Use of drugs and antibiotics in poultry production in Ghana
AbstractThis study was designed to assess the extent of drug and antibiotic use in small and large commercial poultry producers in Ghana, and the extent of the knowledge, perceptions and practice of drug withdrawal period in
poultry production. In all, 483 poultry farmers in Greater Accra, Ashanti and Central regions were interviewed using a prepared questionnaire. The sources of knowledge of which drug to buy and proportions of farmers that used such sources were personal experience, 33.3 per cent (n=481); veterinarians, 21.4 per cent; veterinary technicians, 20.6 per cent; drug sellers or shops, 18.7 per cent; and other farmers, 6.0 per cent. The drugs used by respondents (excluding vitamins and mineral supplements) could broadly be classified as antibacterials (52.0%, n=1559), coccidiostats or coccidicidals (33.7%), and dewormers (14.3%). Among the antibacterials, the tetracyclines formed the largest class (35.7%, n=831), followed by the nitrofurans (23.1%), penicillinstreptomycin combinations (18%), and sulphonamides and sulphonamide combinations (8.3%). For the
coccidiostats, the largest group comprised drugs with sulphonamides or their combination (58.4%, n=539), followed by those with amprolium and amprolium combinations (39.1%). The dewormers were mainly of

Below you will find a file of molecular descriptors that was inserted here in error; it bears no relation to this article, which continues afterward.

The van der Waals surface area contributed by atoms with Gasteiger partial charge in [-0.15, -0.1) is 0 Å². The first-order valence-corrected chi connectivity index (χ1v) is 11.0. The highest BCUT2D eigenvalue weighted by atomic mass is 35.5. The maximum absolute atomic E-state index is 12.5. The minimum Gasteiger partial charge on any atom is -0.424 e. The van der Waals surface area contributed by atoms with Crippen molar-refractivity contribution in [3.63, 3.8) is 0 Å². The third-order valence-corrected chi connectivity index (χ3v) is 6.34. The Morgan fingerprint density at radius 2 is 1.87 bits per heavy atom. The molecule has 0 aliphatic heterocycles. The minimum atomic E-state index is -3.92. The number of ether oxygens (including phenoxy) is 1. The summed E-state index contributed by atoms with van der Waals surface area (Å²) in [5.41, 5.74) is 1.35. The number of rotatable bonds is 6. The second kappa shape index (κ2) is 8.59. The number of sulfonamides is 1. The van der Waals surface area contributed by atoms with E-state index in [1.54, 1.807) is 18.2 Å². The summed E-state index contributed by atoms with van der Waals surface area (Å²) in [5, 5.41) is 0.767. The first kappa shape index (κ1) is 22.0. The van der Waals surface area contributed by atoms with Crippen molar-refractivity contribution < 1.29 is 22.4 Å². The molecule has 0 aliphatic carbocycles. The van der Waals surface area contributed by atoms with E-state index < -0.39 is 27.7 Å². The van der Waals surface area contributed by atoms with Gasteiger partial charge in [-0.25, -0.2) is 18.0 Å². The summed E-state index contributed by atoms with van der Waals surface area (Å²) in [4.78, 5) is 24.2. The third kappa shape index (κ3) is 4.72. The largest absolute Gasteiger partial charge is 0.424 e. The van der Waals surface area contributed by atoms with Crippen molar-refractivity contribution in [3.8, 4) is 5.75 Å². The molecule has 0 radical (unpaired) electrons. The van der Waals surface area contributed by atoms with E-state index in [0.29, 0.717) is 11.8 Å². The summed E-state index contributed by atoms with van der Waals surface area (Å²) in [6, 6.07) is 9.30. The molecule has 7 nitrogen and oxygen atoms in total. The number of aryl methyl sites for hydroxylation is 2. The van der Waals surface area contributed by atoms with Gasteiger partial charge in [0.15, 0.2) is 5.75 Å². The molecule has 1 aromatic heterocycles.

two classes: those containing piperazine (50.7%, n=229) and those with levamisole (49.3%). When asked what they did with eggs when layers were under drug treatment, a significant proportion of respondents (91.1%, n=426) said they sold the eggs. When asked whether they had
heard the term “withdrawal period”, 47.4% (n=479) of the respondents replied in the affirmative. The mean (± SE) days given by respondents (who had heard the term) as the minimum length of the withdrawal period (WP) were 8±0.4 days (n=166) for broilers (range 0-28 days with median of 7 days) and 7±0.4 days (n=171) for eggs (range 0-26 days with median of 5 days). The reasons given for withdrawal period being unnecessary or
impracticable in Ghana were mainly economic or ignorance and lack of knowledge. The study brought out issues on withdrawal period and drug management practices that will help reduce or avoid residues in eggs
and meat, and need to be tackled seriously.
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